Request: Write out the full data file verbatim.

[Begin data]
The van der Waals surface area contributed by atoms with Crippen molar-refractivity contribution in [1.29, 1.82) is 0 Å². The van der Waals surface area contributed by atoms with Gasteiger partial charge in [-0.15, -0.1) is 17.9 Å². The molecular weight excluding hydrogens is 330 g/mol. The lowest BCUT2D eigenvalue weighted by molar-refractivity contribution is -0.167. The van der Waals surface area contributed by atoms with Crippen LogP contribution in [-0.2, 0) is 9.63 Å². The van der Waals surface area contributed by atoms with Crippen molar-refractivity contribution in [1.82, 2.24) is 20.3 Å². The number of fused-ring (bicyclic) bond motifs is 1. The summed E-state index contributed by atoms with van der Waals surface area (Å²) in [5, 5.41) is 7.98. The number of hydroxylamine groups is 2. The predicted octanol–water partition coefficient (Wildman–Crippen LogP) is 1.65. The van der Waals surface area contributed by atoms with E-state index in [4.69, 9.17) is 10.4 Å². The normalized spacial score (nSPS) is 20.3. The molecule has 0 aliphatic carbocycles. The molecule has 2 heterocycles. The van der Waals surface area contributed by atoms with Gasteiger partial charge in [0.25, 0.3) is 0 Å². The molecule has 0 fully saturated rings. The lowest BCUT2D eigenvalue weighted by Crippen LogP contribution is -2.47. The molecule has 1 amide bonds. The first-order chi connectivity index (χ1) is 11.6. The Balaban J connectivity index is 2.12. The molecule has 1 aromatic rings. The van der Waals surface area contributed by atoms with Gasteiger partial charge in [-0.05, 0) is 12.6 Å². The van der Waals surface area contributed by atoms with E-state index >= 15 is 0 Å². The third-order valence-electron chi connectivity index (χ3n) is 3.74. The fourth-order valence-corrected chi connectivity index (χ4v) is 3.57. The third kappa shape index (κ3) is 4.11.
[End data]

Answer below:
The van der Waals surface area contributed by atoms with Crippen molar-refractivity contribution in [1.29, 1.82) is 0 Å². The van der Waals surface area contributed by atoms with Gasteiger partial charge in [-0.15, -0.1) is 17.9 Å². The molecular weight excluding hydrogens is 330 g/mol. The lowest BCUT2D eigenvalue weighted by molar-refractivity contribution is -0.167. The van der Waals surface area contributed by atoms with Crippen LogP contribution in [-0.2, 0) is 9.63 Å². The van der Waals surface area contributed by atoms with Crippen molar-refractivity contribution in [1.82, 2.24) is 20.3 Å². The number of fused-ring (bicyclic) bond motifs is 1. The summed E-state index contributed by atoms with van der Waals surface area (Å²) in [5, 5.41) is 7.98. The number of hydroxylamine groups is 2. The predicted octanol–water partition coefficient (Wildman–Crippen LogP) is 1.65. The van der Waals surface area contributed by atoms with E-state index in [4.69, 9.17) is 10.4 Å². The normalized spacial score (nSPS) is 20.3. The molecule has 0 aliphatic carbocycles. The molecule has 2 heterocycles. The van der Waals surface area contributed by atoms with Gasteiger partial charge in [0.25, 0.3) is 0 Å². The molecule has 0 fully saturated rings. The lowest BCUT2D eigenvalue weighted by Crippen LogP contribution is -2.47. The molecule has 1 amide bonds. The first-order chi connectivity index (χ1) is 11.6. The Balaban J connectivity index is 2.12. The molecule has 1 aromatic rings. The van der Waals surface area contributed by atoms with Gasteiger partial charge in [-0.05, 0) is 12.6 Å². The van der Waals surface area contributed by atoms with E-state index >= 15 is 0 Å². The third-order valence-electron chi connectivity index (χ3n) is 3.74. The fourth-order valence-corrected chi connectivity index (χ4v) is 3.57. The third kappa shape index (κ3) is 4.11.